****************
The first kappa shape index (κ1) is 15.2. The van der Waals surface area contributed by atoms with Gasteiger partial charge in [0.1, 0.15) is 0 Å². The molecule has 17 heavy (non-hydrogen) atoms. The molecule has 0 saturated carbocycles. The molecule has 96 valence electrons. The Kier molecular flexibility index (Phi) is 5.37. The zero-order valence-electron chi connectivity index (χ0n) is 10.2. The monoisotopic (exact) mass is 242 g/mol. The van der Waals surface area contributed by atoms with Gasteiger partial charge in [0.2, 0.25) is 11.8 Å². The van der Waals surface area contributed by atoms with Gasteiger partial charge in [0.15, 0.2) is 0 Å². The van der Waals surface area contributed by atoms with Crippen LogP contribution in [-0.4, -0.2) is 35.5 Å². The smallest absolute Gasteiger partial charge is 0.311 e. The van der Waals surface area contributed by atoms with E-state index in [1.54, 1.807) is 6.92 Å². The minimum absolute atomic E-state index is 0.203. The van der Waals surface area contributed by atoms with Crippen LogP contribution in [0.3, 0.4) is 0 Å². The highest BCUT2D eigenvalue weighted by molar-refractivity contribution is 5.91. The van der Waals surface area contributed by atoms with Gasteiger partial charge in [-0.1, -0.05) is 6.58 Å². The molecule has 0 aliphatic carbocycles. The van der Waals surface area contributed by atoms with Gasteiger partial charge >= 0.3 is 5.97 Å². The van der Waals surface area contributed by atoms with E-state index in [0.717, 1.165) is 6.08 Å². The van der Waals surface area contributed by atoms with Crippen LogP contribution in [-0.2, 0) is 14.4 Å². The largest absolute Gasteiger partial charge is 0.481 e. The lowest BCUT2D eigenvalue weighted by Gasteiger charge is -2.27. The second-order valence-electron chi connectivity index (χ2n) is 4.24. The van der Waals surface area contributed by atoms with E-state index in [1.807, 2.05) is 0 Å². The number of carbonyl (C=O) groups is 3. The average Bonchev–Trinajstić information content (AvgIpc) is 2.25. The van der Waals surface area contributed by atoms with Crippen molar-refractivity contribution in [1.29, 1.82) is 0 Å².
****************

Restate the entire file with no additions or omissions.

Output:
The first kappa shape index (κ1) is 15.2. The van der Waals surface area contributed by atoms with Gasteiger partial charge in [0.1, 0.15) is 0 Å². The molecule has 17 heavy (non-hydrogen) atoms. The molecule has 0 saturated carbocycles. The molecule has 96 valence electrons. The Kier molecular flexibility index (Phi) is 5.37. The zero-order valence-electron chi connectivity index (χ0n) is 10.2. The monoisotopic (exact) mass is 242 g/mol. The van der Waals surface area contributed by atoms with Gasteiger partial charge in [0.2, 0.25) is 11.8 Å². The van der Waals surface area contributed by atoms with Gasteiger partial charge in [0.15, 0.2) is 0 Å². The van der Waals surface area contributed by atoms with Crippen LogP contribution in [-0.4, -0.2) is 35.5 Å². The smallest absolute Gasteiger partial charge is 0.311 e. The van der Waals surface area contributed by atoms with E-state index in [1.54, 1.807) is 6.92 Å². The minimum absolute atomic E-state index is 0.203. The van der Waals surface area contributed by atoms with Crippen LogP contribution in [0.3, 0.4) is 0 Å². The highest BCUT2D eigenvalue weighted by molar-refractivity contribution is 5.91. The van der Waals surface area contributed by atoms with Gasteiger partial charge in [-0.1, -0.05) is 6.58 Å². The molecule has 0 aliphatic carbocycles. The van der Waals surface area contributed by atoms with Gasteiger partial charge >= 0.3 is 5.97 Å². The van der Waals surface area contributed by atoms with E-state index in [0.717, 1.165) is 6.08 Å². The van der Waals surface area contributed by atoms with Crippen LogP contribution in [-0.2, 0) is 14.4 Å². The largest absolute Gasteiger partial charge is 0.481 e. The lowest BCUT2D eigenvalue weighted by Gasteiger charge is -2.27. The second-order valence-electron chi connectivity index (χ2n) is 4.24. The van der Waals surface area contributed by atoms with E-state index in [1.807, 2.05) is 0 Å². The number of carbonyl (C=O) groups is 3. The average Bonchev–Trinajstić information content (AvgIpc) is 2.25. The van der Waals surface area contributed by atoms with Crippen molar-refractivity contribution in [1.29, 1.82) is 0 Å².